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Military Quotes

The warning message we sent the Russians was a calculated ambiguity that would be clearly understood.

-- Alexander Haig

Spanish AmericanI was just closing a letter to my family when I felt the crash of the explosion. It was a bursting, rending, and crashing sound, or roar of immense volume, largely metallic in character. It was succeeed by a metallic sound - probably of falling debris - a trembling and lurching motion of the vessel, then an impression of subsidence, attended by an eclipse of the electirc lights and intense darkness within the cabin.
I knew immediately that the MAINE had been blown up and that she was sinking. I hurried to the starboard cabin ports, thinking it might be neecessary for me to make my exit that way. Upon looking out I decided that I could go by the passage leading to the superstructure. I therefore took the latter route, feeling my way along and steadying myself by the bulkheads. The superstructure was filled with smoke, and it was dark. Nearing the outer entrance I met Private Anthony, the ordrely at the cabin door at the time. He ran into me and, as I remember, apologized in some fashion, and reported to me that the ship had been blown up and was sinking.

I reached the upper deck, asked a few questions of those standing about me - Lieutenant Commander Wainwright, I think, for one - then I asked the orderly for the time. He said that the exact time of the explosion was 9:40 P.M. I proceeded to the poop deck, stood on the guard rail and held on to the main rigging in order to see over the poop awning, which was baggy and covered with debris; also, in order that I might observe details in the black mass ahead. I directed the executive officer to post sentries all around the ship, but soon saw that there were no marines available, and no place forward to post them.

Not being quite clear as to the condition of things forward, I next directed the forward magazine to be flooded, if practicable, and about the same time shouted out myself for perfect silence everywhere. This was, I think, repeated by the executive officer. The surviving officers were about me at the time on the poop. I was informed that the forward magazine was already under water, and after inquiring about the after magazine was told that it was also under water, as shown by the condition below, reported by those coming from the ward room and steerage.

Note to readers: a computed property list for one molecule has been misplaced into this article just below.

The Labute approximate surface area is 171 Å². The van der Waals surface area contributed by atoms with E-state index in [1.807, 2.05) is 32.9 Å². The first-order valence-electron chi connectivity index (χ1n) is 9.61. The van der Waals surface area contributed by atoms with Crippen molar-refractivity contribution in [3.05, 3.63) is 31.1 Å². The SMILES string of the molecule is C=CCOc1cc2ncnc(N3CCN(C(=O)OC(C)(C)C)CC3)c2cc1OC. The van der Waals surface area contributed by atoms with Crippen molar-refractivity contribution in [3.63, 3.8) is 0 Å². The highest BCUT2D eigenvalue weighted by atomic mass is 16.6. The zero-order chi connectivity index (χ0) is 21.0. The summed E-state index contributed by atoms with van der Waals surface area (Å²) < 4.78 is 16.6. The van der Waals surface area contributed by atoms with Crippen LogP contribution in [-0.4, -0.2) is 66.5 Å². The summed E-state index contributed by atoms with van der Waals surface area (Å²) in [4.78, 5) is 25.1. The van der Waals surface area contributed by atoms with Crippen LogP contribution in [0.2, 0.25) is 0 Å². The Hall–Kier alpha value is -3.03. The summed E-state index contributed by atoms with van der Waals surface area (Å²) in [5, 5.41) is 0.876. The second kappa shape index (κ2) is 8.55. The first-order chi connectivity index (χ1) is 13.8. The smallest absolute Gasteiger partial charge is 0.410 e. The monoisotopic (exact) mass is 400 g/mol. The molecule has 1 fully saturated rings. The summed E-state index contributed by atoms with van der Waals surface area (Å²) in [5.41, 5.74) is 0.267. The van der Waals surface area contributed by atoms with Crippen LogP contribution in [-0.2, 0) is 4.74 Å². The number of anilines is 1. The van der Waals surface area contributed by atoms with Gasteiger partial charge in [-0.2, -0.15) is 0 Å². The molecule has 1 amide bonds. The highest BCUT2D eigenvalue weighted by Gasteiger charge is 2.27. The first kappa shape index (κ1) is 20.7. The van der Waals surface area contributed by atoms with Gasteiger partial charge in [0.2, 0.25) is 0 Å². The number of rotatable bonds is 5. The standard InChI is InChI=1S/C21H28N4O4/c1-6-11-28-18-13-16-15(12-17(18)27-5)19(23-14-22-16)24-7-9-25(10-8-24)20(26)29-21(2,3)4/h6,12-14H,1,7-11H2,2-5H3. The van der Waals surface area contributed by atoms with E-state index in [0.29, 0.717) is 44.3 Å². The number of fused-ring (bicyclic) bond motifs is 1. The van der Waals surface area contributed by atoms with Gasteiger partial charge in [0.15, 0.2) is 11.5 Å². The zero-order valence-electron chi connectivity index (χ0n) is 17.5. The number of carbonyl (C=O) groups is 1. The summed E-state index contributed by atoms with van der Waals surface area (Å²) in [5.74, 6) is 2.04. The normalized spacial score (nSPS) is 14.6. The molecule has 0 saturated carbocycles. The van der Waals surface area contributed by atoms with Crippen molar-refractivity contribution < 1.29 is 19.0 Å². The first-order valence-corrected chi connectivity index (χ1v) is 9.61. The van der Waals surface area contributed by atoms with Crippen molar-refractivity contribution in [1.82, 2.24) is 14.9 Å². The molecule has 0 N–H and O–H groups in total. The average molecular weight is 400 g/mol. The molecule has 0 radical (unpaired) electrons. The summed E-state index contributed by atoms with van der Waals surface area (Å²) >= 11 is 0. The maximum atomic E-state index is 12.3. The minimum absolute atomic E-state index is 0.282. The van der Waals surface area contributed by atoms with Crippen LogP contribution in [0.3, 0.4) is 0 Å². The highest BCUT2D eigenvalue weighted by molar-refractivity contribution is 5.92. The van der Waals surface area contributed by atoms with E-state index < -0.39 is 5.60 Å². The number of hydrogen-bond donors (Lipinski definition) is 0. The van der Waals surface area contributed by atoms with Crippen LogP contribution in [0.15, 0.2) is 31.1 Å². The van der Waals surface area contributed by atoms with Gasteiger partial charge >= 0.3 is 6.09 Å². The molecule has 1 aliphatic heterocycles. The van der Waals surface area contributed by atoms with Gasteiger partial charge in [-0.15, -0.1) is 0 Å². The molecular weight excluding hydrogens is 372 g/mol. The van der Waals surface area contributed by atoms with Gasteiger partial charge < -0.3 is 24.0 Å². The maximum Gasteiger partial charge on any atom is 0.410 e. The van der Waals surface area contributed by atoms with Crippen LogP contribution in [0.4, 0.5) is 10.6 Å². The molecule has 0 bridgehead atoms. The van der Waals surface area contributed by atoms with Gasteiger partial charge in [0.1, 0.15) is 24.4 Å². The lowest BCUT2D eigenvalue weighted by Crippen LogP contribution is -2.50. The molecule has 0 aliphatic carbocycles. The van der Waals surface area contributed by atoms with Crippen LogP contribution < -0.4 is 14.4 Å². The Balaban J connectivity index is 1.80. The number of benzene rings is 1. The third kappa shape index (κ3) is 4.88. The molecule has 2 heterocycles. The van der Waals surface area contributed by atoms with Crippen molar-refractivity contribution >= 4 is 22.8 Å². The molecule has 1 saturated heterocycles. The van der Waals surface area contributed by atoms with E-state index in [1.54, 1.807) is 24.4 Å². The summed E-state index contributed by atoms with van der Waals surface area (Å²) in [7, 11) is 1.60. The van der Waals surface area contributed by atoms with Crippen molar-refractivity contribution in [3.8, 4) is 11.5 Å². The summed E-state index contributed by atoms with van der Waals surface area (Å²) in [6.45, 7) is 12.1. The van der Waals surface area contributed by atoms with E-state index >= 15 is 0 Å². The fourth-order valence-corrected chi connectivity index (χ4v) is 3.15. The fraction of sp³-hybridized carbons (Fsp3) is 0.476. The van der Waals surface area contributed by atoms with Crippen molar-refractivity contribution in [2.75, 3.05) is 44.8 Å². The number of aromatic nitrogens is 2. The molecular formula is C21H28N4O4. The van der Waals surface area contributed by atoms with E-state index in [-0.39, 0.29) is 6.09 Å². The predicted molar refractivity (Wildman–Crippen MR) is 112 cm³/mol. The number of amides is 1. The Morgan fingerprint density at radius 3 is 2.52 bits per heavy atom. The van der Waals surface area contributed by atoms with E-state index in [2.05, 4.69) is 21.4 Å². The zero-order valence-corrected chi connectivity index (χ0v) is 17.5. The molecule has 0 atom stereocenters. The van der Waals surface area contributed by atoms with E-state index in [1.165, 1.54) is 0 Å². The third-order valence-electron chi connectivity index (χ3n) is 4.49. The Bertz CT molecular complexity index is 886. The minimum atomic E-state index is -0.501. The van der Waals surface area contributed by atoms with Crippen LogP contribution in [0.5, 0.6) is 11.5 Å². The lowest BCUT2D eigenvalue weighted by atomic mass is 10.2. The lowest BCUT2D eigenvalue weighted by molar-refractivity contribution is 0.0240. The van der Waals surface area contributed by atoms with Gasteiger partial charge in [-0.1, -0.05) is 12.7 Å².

About this time fire broke out in the mass forward, over the central superstructure, and I inquired as to the spare ammunition in the Captain's pantry. That region was found to be subsiding very fast. At this time, I observed, among the shouts or noises apparently on shore, that faint cries were coming from the water, and I could see dimly white, floating bodies, which gave me a better knowledge of the real situation than anything else. I at once ordered all boats to be lowered, when it was reported that there were only two boats available, namely, the gig and whaleboat. Both were lowered and manned by officers and men, and by my direction they left the ship and assisted in saving the wounded jointly with other boats that had arrived on the scene from the Spanish man-of-war, and from the steamer CITY OF WASHINGTON and from other sources. Later - I cannot state precisely how long - these two boats of the MAINE returned to the starboard quarter alongside and reported that they had gathered in from the wreck all the wounded that could be found, and had transferred them to the other boats - to the ALFONSO XII, or to the CITY OF WASHINGTON.

The poop deck of the MAINE, the highest point, was by that time level with the gig's gunwale while she was afloat in the water alongside. The fire amdiships was burning fiercely, and the spare ammuniton in the pilot house was exploding in detail. We had done everything that could be done so far as I could see. Lieutenant-Commander Wainwright whispered to me that he thought the 10-inch magazine had been thrown up into the burning mass, and might explode in time. I directed him the to get everything into the boats over the stern, and this was done, although there was some little delay in curbing the extreme politeness of the officers, who wanted to help me into the boat. I directed them to go first, as a matter of course, and I followed and got into the gig. We proceeded to the steamer CITY OF WASHINGTON, and on the way I shouted to the boats to leave the vicinity of the wreck, and that there might be an explosion. I got Mr. Sylvester Scovel to translate my desire to one or two boats which were at that time somewhat nearer the fire than we we ourselves were. Having succeeded in this, I went on board of the CITY OF WASHINGTON....
Note: recounted by Captain Charles D. Sigsbee, USS MAINE, Commanding Officer.


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